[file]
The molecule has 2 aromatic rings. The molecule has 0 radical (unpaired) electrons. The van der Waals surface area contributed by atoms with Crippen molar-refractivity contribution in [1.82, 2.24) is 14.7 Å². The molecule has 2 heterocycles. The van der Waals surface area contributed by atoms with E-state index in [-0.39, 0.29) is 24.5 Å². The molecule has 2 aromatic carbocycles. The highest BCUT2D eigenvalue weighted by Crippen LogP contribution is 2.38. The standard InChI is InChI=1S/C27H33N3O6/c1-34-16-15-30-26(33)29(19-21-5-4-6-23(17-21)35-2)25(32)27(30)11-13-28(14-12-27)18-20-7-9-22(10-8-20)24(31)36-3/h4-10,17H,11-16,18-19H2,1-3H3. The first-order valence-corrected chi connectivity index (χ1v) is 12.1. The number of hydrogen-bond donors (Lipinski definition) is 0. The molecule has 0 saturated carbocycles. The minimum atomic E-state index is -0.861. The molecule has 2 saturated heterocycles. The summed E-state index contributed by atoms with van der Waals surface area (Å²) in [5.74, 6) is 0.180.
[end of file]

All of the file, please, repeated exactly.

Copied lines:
The molecule has 2 aromatic rings. The molecule has 0 radical (unpaired) electrons. The van der Waals surface area contributed by atoms with Crippen molar-refractivity contribution in [1.82, 2.24) is 14.7 Å². The molecule has 2 heterocycles. The van der Waals surface area contributed by atoms with E-state index in [-0.39, 0.29) is 24.5 Å². The molecule has 2 aromatic carbocycles. The highest BCUT2D eigenvalue weighted by Crippen LogP contribution is 2.38. The standard InChI is InChI=1S/C27H33N3O6/c1-34-16-15-30-26(33)29(19-21-5-4-6-23(17-21)35-2)25(32)27(30)11-13-28(14-12-27)18-20-7-9-22(10-8-20)24(31)36-3/h4-10,17H,11-16,18-19H2,1-3H3. The first-order valence-corrected chi connectivity index (χ1v) is 12.1. The number of hydrogen-bond donors (Lipinski definition) is 0. The molecule has 0 saturated carbocycles. The minimum atomic E-state index is -0.861. The molecule has 2 saturated heterocycles. The summed E-state index contributed by atoms with van der Waals surface area (Å²) in [5.74, 6) is 0.180.